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Handy v. Luenza

United States District Court, D. Colorado

April 17, 2017

WYATT T. HANDY, JR., and ASHLEE M. HANDY, Plaintiffs,
v.
LUENZA, Mailroom Clerk #13083, and UNKNOWN MAILROOM CLERK, Defendants.

          RECOMMENDATION OF UNITED STATES MAGISTRATE JUDGE

          Michael E. Hegarty, United States Magistrate Judge.

         Before the Court is the named Defendant's Motion to Dismiss Plaintiffs' State Tort Claims filed pursuant to Fed.R.Civ.P. 12(b)(1) and 12(b)(6) [filed March 3, 2017; ECF No. 40]. The motion is fully briefed, and the Court finds that oral argument will not assist in the adjudication of the motion. Based on the record and for the reasons that follow, the Court respectfully recommends that the Honorable Wiley Y. Daniel grant in part and deny in part the Defendant's motion.[1]

         BACKGROUND

         Plaintiffs (“Mr. Handy” and “Mrs. Handy”) initiated this lawsuit on August 19, 2016, then filed the operative Amended Complaint on September 12, 2016 in accordance with Magistrate Judge Gallagher's order during initial review.

         I. Facts

         The following are factual allegations (as opposed to legal conclusions, bare assertions, or merely conclusory allegations) made by the Plaintiffs in the Amended Complaint concerning Defendant “Luenza, ” correctly identified as Laura Vezina (“Vezina”), which are taken as true for analysis under Fed.R.Civ.P. 12(b)(6) pursuant to Ashcroft v. Iqbal, 556 U.S. 662, 678 (2009).

         On November 24, 2014, Mr. Handy sent mail to the Arapahoe County Detention Facility (“ACDF”) for his wife, Mrs. Handy. The next day, Defendant Vezina rejected the mail based on “sexually explicit materials” and “references to gang related communications or activities.” The letter contained information “related to a sexual assault on Mrs. Handy by gang members, and Mr. and Mrs. Handy[‘s] attempt[ ] to determine who the gang members where [sic], to report the crime to authorities.” On August 7, 2015, Mr. Handy sent mail to the ACDF for his wife, Mrs. Handy. Four days later, on August 11, 2015, Defendant Vezina rejected the mail based on Plaintiff's enclosure of a “thinking of you” card that was a “multi-layered glued” card. Mr. Handy obtained the card while incarcerated by the Colorado Department of Corrections (“CDOC”), and such cards were sold at the canteen and given to inmates by prison chaplains.

         On September 14, 2015, Mr. Handy set mail to the ACDF for his wife, Mrs. Handy. Two days later, on September 16, 2015, Defendant Vezina rejected the mail because “the mail contain[ed] threats of physical harm against a person.” The letter “related to contacting authorities due to the physical abuse” to which Mrs. Handy was subjected.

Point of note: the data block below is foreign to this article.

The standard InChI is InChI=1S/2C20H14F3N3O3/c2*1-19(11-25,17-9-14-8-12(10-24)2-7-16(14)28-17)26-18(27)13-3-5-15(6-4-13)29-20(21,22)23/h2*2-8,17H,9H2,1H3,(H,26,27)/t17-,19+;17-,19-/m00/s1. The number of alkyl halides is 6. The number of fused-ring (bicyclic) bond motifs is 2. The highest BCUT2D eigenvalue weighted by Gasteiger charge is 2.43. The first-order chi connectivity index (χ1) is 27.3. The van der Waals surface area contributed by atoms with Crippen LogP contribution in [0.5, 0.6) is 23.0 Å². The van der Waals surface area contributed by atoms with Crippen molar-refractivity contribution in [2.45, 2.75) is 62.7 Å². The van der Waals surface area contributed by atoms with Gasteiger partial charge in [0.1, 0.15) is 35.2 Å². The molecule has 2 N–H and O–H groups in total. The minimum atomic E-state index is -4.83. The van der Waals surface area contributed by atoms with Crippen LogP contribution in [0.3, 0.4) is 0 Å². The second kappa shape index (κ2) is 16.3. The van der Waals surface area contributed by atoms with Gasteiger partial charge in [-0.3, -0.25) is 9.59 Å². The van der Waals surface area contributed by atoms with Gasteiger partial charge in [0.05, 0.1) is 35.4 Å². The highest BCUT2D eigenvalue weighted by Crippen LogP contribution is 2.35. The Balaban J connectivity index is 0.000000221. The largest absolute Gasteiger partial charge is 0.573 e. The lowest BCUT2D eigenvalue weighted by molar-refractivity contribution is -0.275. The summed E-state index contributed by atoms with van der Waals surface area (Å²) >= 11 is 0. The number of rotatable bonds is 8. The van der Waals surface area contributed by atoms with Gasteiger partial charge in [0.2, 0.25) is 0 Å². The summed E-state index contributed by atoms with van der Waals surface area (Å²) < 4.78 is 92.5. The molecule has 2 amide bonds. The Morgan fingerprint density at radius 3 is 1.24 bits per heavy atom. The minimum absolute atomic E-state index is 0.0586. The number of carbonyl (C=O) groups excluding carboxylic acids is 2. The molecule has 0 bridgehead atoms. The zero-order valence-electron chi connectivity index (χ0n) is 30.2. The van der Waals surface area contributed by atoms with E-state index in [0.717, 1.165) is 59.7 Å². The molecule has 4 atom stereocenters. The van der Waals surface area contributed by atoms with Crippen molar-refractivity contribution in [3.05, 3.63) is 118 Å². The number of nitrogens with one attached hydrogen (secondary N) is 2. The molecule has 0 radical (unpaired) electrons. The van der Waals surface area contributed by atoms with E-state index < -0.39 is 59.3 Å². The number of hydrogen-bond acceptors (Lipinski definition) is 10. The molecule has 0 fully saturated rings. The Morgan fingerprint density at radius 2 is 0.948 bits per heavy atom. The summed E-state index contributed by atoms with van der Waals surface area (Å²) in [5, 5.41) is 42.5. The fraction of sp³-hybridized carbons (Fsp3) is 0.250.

II. Procedural History

         Based on these factual allegations, Plaintiffs claim Defendant Luenza violated their First and Fourteenth Amended (due process) rights and committed negligence and negligence per se. Am. Compl., ECF No. 7. Plaintiffs request “appropriate declaratory and other injunctive relief, ” compensatory damages, and punitive damages. Id. at 10.

         Defendant Vezina filed the present motion arguing the Plaintiffs fail to state plausible claims for negligence (Claim Three) and negligence per se (Claim Four). In addition, Vezina contends any negligence claim brought on behalf of Mrs. Handy is barred by the Colorado Governmental Immunity Act for her failure to file a notice of claim (“NOC”).

         Plaintiffs counter that they have alleged sufficient facts to demonstrate a duty on the part of Vezina to “not fabricate reasons to reject mail, ” which arises under the First Amendment and ACDF's mailroom policy. Resp. 4. In addition, they argue Vezina cites no legal authority for her position that a NOC must be filed for each injured individual. Plaintiffs contend that, under Colorado law, the notices filed by Mr. Handy provided Vezina sufficient notice as to the claims of both Mr. and Mrs. Handy.

         Vezina replies that neither the First Amendment nor the ACDF mailroom policy set forth or create any duty or standard of care owed to Plaintiffs. Further, Vezina contends that the law on which Plaintiffs rely to demonstrate sufficient notice is factually and legally distinguishable and, thus, not persuasive.

         LEGAL STANDARDS

         Vezina seeks dismissal for this Court's lack of subject matter jurisdiction over certain claims pursuant to Fed.R.Civ.P. 12(b)(1) and for Plaintiffs' failure to state claims for relief pursuant to Fed.R.Civ.P. 12(b)(6).

         I. Dismissal under Fed.R.Civ.P. 12(b)(1)

         Rule 12(b)(1) empowers a court to dismiss a complaint for “lack of subject matter jurisdiction.” Dismissal under Rule 12(b)(1) is not a judgment on the merits of a plaintiff's case, but only a determination that the court lacks authority to adjudicate the matter. See Castaneda v. INS, 23 F.3d 1576, 1580 (10th Cir. 1994) (recognizing federal courts are courts of limited jurisdiction and may only exercise jurisdiction when specifically authorized to do so). A court lacking jurisdiction “must dismiss the cause at any stage of the proceeding in which it becomes apparent that jurisdiction is lacking.” Full Life Hospice, LLC v. Sebelius, 709 F.3d 1012, 1016 (10th Cir. 2013). A Rule 12(b)(1) motion to dismiss must be determined from the allegations of fact in the complaint, without regard to mere conclusory allegations of jurisdiction. Smith v. Plati, 258 F.3d 1167, 1174 (10th Cir. 2001). The burden of ...


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